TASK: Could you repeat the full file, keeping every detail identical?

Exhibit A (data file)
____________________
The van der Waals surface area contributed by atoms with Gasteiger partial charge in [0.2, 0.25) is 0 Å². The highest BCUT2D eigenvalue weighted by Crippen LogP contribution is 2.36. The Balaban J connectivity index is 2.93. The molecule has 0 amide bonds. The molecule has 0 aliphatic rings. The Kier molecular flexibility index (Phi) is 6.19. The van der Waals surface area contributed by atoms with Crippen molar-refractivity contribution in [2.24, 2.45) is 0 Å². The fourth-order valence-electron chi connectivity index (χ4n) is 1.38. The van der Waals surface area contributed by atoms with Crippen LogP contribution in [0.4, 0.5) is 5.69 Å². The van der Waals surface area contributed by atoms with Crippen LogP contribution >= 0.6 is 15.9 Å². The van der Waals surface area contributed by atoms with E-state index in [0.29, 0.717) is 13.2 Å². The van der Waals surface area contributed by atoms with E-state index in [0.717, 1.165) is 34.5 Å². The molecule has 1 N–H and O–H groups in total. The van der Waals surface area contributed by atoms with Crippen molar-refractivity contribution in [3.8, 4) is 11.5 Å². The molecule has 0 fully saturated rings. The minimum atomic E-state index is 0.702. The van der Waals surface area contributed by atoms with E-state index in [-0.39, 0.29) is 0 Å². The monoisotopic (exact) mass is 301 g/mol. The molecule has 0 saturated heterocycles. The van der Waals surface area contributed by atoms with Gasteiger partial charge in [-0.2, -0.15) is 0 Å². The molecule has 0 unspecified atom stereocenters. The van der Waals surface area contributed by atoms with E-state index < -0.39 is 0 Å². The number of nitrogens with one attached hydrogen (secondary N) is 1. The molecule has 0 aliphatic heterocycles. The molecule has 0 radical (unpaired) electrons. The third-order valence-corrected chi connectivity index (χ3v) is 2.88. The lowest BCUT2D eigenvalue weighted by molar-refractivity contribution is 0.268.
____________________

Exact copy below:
The van der Waals surface area contributed by atoms with Gasteiger partial charge in [0.2, 0.25) is 0 Å². The highest BCUT2D eigenvalue weighted by Crippen LogP contribution is 2.36. The Balaban J connectivity index is 2.93. The molecule has 0 amide bonds. The molecule has 0 aliphatic rings. The Kier molecular flexibility index (Phi) is 6.19. The van der Waals surface area contributed by atoms with Crippen molar-refractivity contribution in [2.24, 2.45) is 0 Å². The fourth-order valence-electron chi connectivity index (χ4n) is 1.38. The van der Waals surface area contributed by atoms with Crippen LogP contribution in [0.4, 0.5) is 5.69 Å². The van der Waals surface area contributed by atoms with Crippen LogP contribution >= 0.6 is 15.9 Å². The van der Waals surface area contributed by atoms with E-state index in [0.29, 0.717) is 13.2 Å². The van der Waals surface area contributed by atoms with E-state index in [0.717, 1.165) is 34.5 Å². The molecule has 1 N–H and O–H groups in total. The van der Waals surface area contributed by atoms with Crippen molar-refractivity contribution in [3.8, 4) is 11.5 Å². The molecule has 0 fully saturated rings. The minimum atomic E-state index is 0.702. The van der Waals surface area contributed by atoms with E-state index in [-0.39, 0.29) is 0 Å². The monoisotopic (exact) mass is 301 g/mol. The molecule has 0 saturated heterocycles. The van der Waals surface area contributed by atoms with Gasteiger partial charge in [-0.2, -0.15) is 0 Å². The molecule has 0 unspecified atom stereocenters. The van der Waals surface area contributed by atoms with E-state index < -0.39 is 0 Å². The number of nitrogens with one attached hydrogen (secondary N) is 1. The molecule has 0 aliphatic heterocycles. The molecule has 0 radical (unpaired) electrons. The third-order valence-corrected chi connectivity index (χ3v) is 2.88. The lowest BCUT2D eigenvalue weighted by molar-refractivity contribution is 0.268.